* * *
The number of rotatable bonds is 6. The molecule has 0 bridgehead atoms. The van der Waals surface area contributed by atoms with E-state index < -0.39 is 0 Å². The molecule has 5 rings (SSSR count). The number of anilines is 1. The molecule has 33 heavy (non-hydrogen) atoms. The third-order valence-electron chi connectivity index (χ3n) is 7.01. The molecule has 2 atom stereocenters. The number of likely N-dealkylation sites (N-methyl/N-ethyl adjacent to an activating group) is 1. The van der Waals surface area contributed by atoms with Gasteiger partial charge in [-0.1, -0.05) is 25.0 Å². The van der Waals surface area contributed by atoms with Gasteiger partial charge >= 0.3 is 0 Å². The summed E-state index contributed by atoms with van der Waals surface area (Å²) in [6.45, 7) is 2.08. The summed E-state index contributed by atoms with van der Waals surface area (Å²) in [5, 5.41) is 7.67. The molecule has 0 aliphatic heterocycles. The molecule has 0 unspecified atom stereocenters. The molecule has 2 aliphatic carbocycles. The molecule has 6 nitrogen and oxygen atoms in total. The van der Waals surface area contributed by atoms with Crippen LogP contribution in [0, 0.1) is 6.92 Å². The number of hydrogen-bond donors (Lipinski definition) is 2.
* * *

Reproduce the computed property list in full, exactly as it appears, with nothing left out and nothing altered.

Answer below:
The number of rotatable bonds is 6. The molecule has 0 bridgehead atoms. The van der Waals surface area contributed by atoms with E-state index < -0.39 is 0 Å². The molecule has 5 rings (SSSR count). The number of anilines is 1. The molecule has 33 heavy (non-hydrogen) atoms. The third-order valence-electron chi connectivity index (χ3n) is 7.01. The molecule has 2 atom stereocenters. The number of likely N-dealkylation sites (N-methyl/N-ethyl adjacent to an activating group) is 1. The van der Waals surface area contributed by atoms with Gasteiger partial charge in [-0.1, -0.05) is 25.0 Å². The van der Waals surface area contributed by atoms with Gasteiger partial charge >= 0.3 is 0 Å². The summed E-state index contributed by atoms with van der Waals surface area (Å²) in [6.45, 7) is 2.08. The summed E-state index contributed by atoms with van der Waals surface area (Å²) in [5, 5.41) is 7.67. The molecule has 0 aliphatic heterocycles. The molecule has 0 unspecified atom stereocenters. The molecule has 2 aliphatic carbocycles. The molecule has 6 nitrogen and oxygen atoms in total. The van der Waals surface area contributed by atoms with Crippen LogP contribution in [0, 0.1) is 6.92 Å². The number of hydrogen-bond donors (Lipinski definition) is 2.